Re:That's no moon... (1)

aliquis (678370) | more than 6 years ago | (#23979585)

http://users.bigpond.net.au/dax/cube_FC.jpg [bigpond.net.au]

(and yes, whole earth are part of space.)

Re:That's no moon... (0)

Anonymous Coward | more than 6 years ago | (#23980089)

Neat compiz screenshot, but I find your wallpaper a bit confusing.

Re:That's no moon... (0)

Anonymous Coward | more than 6 years ago | (#23980541)

Oh, so Borg ships are suddenly not cubes?

Re:That's no moon... (1)

orangesquid (79734) | more than 6 years ago | (#23988909)

It's more difficult to build something spherical than something cubic with nice right angles. Hence, the Borg ship is a cube, but, they still get the structural efficiency/stability of a sphere by circumscribing the ship in an imaginary sphere, then assimilating all the unfilled space in the sphere.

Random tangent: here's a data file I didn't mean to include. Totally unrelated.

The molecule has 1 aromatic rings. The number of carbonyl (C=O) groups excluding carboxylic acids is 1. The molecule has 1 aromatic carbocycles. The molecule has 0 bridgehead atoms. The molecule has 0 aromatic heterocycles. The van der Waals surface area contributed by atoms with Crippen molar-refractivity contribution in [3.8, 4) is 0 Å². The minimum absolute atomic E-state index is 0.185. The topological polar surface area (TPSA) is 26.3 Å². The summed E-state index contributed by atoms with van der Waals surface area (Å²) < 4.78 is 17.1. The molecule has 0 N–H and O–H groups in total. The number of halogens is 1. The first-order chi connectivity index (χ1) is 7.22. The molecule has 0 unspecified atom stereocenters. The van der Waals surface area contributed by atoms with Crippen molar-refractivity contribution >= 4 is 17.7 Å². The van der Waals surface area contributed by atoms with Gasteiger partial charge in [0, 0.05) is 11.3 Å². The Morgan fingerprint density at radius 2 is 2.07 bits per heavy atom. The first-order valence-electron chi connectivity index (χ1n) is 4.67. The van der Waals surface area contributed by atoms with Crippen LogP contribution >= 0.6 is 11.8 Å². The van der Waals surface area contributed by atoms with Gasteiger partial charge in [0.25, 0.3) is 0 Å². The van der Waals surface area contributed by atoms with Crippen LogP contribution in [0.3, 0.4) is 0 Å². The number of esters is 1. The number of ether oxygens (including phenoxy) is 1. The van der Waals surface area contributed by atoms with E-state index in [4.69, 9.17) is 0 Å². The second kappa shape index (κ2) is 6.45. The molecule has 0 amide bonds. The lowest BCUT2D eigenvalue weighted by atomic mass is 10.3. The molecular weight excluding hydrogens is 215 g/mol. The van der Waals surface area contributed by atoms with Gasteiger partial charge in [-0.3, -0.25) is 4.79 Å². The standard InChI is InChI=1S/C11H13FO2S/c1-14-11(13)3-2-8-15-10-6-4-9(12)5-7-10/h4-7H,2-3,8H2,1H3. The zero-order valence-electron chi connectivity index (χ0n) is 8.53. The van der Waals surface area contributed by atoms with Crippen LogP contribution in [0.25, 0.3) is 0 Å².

Seriously, though: since the Universe is only 6,000 years old, we know that any Earth "debris" on the Moon was just put there as a test of faith. ;)

My thoughts (0)

Anonymous Coward | more than 6 years ago | (#23980759)

Just bolow the fucking shit up, now that the ice on the poles is going to melt, the high tide caused by the moon would make us sink.
I mean, it's either that, or hurrying up with the creation of LHC-0001.
What could go wrong????

Let's start with the obvious (4, Insightful)

Weaselmancer (533834) | more than 6 years ago | (#23977857)

Why the hell would you model an asteroid with some improbable shape like a cube?

Re:Let's start with the obvious (5, Funny)

reset_button (903303) | more than 6 years ago | (#23977913)

Physicist jokes...